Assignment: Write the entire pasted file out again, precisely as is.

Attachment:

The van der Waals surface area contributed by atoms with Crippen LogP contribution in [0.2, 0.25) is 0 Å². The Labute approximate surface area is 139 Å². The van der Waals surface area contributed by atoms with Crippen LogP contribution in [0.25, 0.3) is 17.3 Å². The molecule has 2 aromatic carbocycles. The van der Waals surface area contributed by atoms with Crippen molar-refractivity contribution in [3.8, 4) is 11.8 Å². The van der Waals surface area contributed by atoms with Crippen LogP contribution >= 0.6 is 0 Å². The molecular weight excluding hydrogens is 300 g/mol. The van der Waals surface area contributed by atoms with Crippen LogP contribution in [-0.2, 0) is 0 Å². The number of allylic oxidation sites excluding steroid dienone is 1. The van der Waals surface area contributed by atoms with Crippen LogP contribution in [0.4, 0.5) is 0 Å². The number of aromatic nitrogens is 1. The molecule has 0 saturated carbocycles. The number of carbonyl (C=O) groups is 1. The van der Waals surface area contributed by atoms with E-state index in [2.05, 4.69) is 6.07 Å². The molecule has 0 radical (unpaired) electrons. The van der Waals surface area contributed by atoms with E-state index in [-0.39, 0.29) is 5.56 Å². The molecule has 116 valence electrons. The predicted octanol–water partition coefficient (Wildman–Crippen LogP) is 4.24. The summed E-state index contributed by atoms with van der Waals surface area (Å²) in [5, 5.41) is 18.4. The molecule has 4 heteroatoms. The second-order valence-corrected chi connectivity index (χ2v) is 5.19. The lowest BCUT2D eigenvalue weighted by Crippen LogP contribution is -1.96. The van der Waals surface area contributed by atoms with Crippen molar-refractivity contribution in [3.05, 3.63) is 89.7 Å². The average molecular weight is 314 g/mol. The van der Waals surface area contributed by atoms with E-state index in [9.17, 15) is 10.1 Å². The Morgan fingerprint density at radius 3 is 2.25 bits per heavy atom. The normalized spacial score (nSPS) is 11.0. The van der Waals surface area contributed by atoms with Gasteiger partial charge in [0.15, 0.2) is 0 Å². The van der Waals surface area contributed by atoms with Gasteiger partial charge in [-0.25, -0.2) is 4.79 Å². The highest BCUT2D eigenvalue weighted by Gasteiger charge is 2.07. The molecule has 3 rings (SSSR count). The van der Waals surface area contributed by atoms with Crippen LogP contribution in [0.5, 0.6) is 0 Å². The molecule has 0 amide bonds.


The van der Waals surface area contributed by atoms with Crippen LogP contribution in [0.2, 0.25) is 0 Å². The Labute approximate surface area is 139 Å². The van der Waals surface area contributed by atoms with Crippen LogP contribution in [0.25, 0.3) is 17.3 Å². The molecule has 2 aromatic carbocycles. The van der Waals surface area contributed by atoms with Crippen molar-refractivity contribution in [3.8, 4) is 11.8 Å². The van der Waals surface area contributed by atoms with Crippen LogP contribution >= 0.6 is 0 Å². The molecular weight excluding hydrogens is 300 g/mol. The van der Waals surface area contributed by atoms with Crippen LogP contribution in [-0.2, 0) is 0 Å². The number of allylic oxidation sites excluding steroid dienone is 1. The van der Waals surface area contributed by atoms with Crippen LogP contribution in [0.4, 0.5) is 0 Å². The number of aromatic nitrogens is 1. The molecule has 0 saturated carbocycles. The number of carbonyl (C=O) groups is 1. The van der Waals surface area contributed by atoms with E-state index in [2.05, 4.69) is 6.07 Å². The molecule has 0 radical (unpaired) electrons. The van der Waals surface area contributed by atoms with E-state index in [-0.39, 0.29) is 5.56 Å². The molecule has 116 valence electrons. The predicted octanol–water partition coefficient (Wildman–Crippen LogP) is 4.24. The summed E-state index contributed by atoms with van der Waals surface area (Å²) in [5, 5.41) is 18.4. The molecule has 4 heteroatoms. The second-order valence-corrected chi connectivity index (χ2v) is 5.19. The lowest BCUT2D eigenvalue weighted by Crippen LogP contribution is -1.96. The van der Waals surface area contributed by atoms with Crippen molar-refractivity contribution in [3.05, 3.63) is 89.7 Å². The average molecular weight is 314 g/mol. The van der Waals surface area contributed by atoms with E-state index in [9.17, 15) is 10.1 Å². The Morgan fingerprint density at radius 3 is 2.25 bits per heavy atom. The normalized spacial score (nSPS) is 11.0. The van der Waals surface area contributed by atoms with Gasteiger partial charge in [0.15, 0.2) is 0 Å². The van der Waals surface area contributed by atoms with Gasteiger partial charge in [-0.25, -0.2) is 4.79 Å². The highest BCUT2D eigenvalue weighted by Gasteiger charge is 2.07. The molecule has 3 rings (SSSR count). The van der Waals surface area contributed by atoms with Crippen LogP contribution in [0.5, 0.6) is 0 Å². The molecule has 0 amide bonds.